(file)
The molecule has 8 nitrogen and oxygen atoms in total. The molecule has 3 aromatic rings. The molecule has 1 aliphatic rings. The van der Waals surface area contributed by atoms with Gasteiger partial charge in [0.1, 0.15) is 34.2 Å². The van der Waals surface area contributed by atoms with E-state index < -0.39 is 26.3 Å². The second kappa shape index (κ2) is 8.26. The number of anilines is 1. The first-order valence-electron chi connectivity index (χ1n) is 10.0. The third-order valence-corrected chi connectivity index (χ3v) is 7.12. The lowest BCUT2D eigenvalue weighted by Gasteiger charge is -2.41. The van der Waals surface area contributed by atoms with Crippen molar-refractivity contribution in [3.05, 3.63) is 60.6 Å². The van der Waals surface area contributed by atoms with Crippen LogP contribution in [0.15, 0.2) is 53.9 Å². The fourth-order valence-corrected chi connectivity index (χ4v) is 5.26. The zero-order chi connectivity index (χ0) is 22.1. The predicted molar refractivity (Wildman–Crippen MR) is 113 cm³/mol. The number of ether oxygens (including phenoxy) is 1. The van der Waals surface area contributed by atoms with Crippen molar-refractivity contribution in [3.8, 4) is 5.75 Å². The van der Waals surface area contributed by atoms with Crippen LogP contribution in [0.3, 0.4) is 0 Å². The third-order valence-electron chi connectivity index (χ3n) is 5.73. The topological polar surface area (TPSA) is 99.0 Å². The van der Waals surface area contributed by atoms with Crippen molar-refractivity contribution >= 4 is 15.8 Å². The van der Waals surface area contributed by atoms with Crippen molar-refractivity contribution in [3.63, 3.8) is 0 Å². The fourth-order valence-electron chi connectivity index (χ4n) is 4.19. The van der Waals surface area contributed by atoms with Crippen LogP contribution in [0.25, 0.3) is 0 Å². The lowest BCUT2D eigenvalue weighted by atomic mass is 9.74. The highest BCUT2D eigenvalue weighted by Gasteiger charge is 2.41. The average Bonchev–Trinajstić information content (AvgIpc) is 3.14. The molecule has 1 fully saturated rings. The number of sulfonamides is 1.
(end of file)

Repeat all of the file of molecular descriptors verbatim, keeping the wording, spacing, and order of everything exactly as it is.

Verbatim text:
The molecule has 8 nitrogen and oxygen atoms in total. The molecule has 3 aromatic rings. The molecule has 1 aliphatic rings. The van der Waals surface area contributed by atoms with Gasteiger partial charge in [0.1, 0.15) is 34.2 Å². The van der Waals surface area contributed by atoms with E-state index < -0.39 is 26.3 Å². The second kappa shape index (κ2) is 8.26. The number of anilines is 1. The first-order valence-electron chi connectivity index (χ1n) is 10.0. The third-order valence-corrected chi connectivity index (χ3v) is 7.12. The lowest BCUT2D eigenvalue weighted by Gasteiger charge is -2.41. The van der Waals surface area contributed by atoms with Crippen molar-refractivity contribution in [3.05, 3.63) is 60.6 Å². The van der Waals surface area contributed by atoms with Crippen LogP contribution in [0.15, 0.2) is 53.9 Å². The fourth-order valence-corrected chi connectivity index (χ4v) is 5.26. The zero-order chi connectivity index (χ0) is 22.1. The predicted molar refractivity (Wildman–Crippen MR) is 113 cm³/mol. The number of ether oxygens (including phenoxy) is 1. The van der Waals surface area contributed by atoms with Crippen molar-refractivity contribution in [3.8, 4) is 5.75 Å². The van der Waals surface area contributed by atoms with Crippen LogP contribution in [0.3, 0.4) is 0 Å². The third-order valence-electron chi connectivity index (χ3n) is 5.73. The topological polar surface area (TPSA) is 99.0 Å². The van der Waals surface area contributed by atoms with Crippen molar-refractivity contribution >= 4 is 15.8 Å². The van der Waals surface area contributed by atoms with Crippen molar-refractivity contribution in [3.63, 3.8) is 0 Å². The fourth-order valence-electron chi connectivity index (χ4n) is 4.19. The van der Waals surface area contributed by atoms with Crippen LogP contribution in [0.25, 0.3) is 0 Å². The lowest BCUT2D eigenvalue weighted by atomic mass is 9.74. The highest BCUT2D eigenvalue weighted by Gasteiger charge is 2.41. The average Bonchev–Trinajstić information content (AvgIpc) is 3.14. The molecule has 1 fully saturated rings. The number of sulfonamides is 1.